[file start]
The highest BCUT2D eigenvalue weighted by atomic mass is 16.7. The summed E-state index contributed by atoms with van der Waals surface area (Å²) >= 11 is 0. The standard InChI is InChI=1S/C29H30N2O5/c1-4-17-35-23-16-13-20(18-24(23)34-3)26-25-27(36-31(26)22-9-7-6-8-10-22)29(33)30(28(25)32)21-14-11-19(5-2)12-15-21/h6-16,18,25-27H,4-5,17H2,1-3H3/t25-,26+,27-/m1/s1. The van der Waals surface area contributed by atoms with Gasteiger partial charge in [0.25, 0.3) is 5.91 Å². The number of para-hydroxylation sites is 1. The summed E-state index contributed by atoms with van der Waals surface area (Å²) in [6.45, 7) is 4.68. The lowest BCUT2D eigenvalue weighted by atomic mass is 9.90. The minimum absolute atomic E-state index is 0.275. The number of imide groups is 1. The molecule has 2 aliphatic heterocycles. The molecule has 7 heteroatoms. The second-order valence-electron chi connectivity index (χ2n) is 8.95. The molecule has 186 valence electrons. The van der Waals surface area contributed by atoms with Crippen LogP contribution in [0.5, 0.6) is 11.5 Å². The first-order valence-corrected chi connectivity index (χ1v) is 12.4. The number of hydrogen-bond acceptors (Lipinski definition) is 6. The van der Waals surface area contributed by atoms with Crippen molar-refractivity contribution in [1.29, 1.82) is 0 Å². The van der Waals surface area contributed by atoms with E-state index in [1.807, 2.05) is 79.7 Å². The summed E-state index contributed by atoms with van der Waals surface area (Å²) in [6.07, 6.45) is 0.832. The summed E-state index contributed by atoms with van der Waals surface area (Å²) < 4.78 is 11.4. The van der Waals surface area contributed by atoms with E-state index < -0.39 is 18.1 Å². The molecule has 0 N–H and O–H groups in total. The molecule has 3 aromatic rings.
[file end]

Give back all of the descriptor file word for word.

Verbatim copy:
The highest BCUT2D eigenvalue weighted by atomic mass is 16.7. The summed E-state index contributed by atoms with van der Waals surface area (Å²) >= 11 is 0. The standard InChI is InChI=1S/C29H30N2O5/c1-4-17-35-23-16-13-20(18-24(23)34-3)26-25-27(36-31(26)22-9-7-6-8-10-22)29(33)30(28(25)32)21-14-11-19(5-2)12-15-21/h6-16,18,25-27H,4-5,17H2,1-3H3/t25-,26+,27-/m1/s1. The van der Waals surface area contributed by atoms with Gasteiger partial charge in [0.25, 0.3) is 5.91 Å². The number of para-hydroxylation sites is 1. The summed E-state index contributed by atoms with van der Waals surface area (Å²) in [6.45, 7) is 4.68. The lowest BCUT2D eigenvalue weighted by atomic mass is 9.90. The minimum absolute atomic E-state index is 0.275. The number of imide groups is 1. The molecule has 2 aliphatic heterocycles. The molecule has 7 heteroatoms. The second-order valence-electron chi connectivity index (χ2n) is 8.95. The molecule has 186 valence electrons. The van der Waals surface area contributed by atoms with Crippen LogP contribution in [0.5, 0.6) is 11.5 Å². The first-order valence-corrected chi connectivity index (χ1v) is 12.4. The number of hydrogen-bond acceptors (Lipinski definition) is 6. The van der Waals surface area contributed by atoms with Crippen molar-refractivity contribution in [1.29, 1.82) is 0 Å². The van der Waals surface area contributed by atoms with E-state index in [1.807, 2.05) is 79.7 Å². The summed E-state index contributed by atoms with van der Waals surface area (Å²) in [6.07, 6.45) is 0.832. The summed E-state index contributed by atoms with van der Waals surface area (Å²) < 4.78 is 11.4. The van der Waals surface area contributed by atoms with E-state index < -0.39 is 18.1 Å². The molecule has 0 N–H and O–H groups in total. The molecule has 3 aromatic rings.